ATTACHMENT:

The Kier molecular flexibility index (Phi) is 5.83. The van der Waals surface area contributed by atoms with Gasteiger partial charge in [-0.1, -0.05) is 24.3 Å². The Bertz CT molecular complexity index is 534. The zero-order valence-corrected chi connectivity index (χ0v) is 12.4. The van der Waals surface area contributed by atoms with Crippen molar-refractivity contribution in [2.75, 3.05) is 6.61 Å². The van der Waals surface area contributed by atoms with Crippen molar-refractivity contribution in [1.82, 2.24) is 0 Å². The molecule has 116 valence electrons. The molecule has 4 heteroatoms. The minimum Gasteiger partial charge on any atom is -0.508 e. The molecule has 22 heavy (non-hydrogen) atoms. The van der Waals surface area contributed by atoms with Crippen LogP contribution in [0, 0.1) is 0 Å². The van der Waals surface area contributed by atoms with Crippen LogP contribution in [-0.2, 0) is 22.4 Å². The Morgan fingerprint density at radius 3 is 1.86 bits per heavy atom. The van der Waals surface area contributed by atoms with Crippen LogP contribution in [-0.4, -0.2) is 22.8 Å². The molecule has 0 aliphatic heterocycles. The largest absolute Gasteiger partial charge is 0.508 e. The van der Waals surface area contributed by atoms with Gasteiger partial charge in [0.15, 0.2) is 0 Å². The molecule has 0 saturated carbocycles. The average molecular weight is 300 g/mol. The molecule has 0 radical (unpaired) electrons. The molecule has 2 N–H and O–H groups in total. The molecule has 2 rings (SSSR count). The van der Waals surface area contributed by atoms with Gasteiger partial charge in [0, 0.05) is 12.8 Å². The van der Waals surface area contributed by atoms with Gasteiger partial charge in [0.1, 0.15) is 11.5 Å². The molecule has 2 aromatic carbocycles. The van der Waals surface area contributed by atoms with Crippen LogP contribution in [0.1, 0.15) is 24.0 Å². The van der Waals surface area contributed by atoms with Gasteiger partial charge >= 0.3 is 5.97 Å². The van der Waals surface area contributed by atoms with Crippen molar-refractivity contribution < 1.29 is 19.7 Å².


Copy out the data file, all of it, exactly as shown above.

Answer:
The Kier molecular flexibility index (Phi) is 5.83. The van der Waals surface area contributed by atoms with Gasteiger partial charge in [-0.1, -0.05) is 24.3 Å². The Bertz CT molecular complexity index is 534. The zero-order valence-corrected chi connectivity index (χ0v) is 12.4. The van der Waals surface area contributed by atoms with Crippen molar-refractivity contribution in [2.75, 3.05) is 6.61 Å². The van der Waals surface area contributed by atoms with Crippen molar-refractivity contribution in [1.82, 2.24) is 0 Å². The molecule has 116 valence electrons. The molecule has 4 heteroatoms. The minimum Gasteiger partial charge on any atom is -0.508 e. The molecule has 22 heavy (non-hydrogen) atoms. The van der Waals surface area contributed by atoms with Crippen LogP contribution in [0, 0.1) is 0 Å². The van der Waals surface area contributed by atoms with Crippen LogP contribution in [-0.2, 0) is 22.4 Å². The Morgan fingerprint density at radius 3 is 1.86 bits per heavy atom. The van der Waals surface area contributed by atoms with Crippen LogP contribution in [-0.4, -0.2) is 22.8 Å². The molecule has 0 aliphatic heterocycles. The largest absolute Gasteiger partial charge is 0.508 e. The van der Waals surface area contributed by atoms with Gasteiger partial charge in [0.15, 0.2) is 0 Å². The molecule has 0 saturated carbocycles. The average molecular weight is 300 g/mol. The molecule has 0 radical (unpaired) electrons. The molecule has 2 N–H and O–H groups in total. The molecule has 2 rings (SSSR count). The van der Waals surface area contributed by atoms with Gasteiger partial charge in [0, 0.05) is 12.8 Å². The van der Waals surface area contributed by atoms with Gasteiger partial charge in [0.1, 0.15) is 11.5 Å². The molecule has 2 aromatic carbocycles. The van der Waals surface area contributed by atoms with Crippen LogP contribution in [0.1, 0.15) is 24.0 Å². The van der Waals surface area contributed by atoms with Gasteiger partial charge >= 0.3 is 5.97 Å². The van der Waals surface area contributed by atoms with Crippen molar-refractivity contribution < 1.29 is 19.7 Å².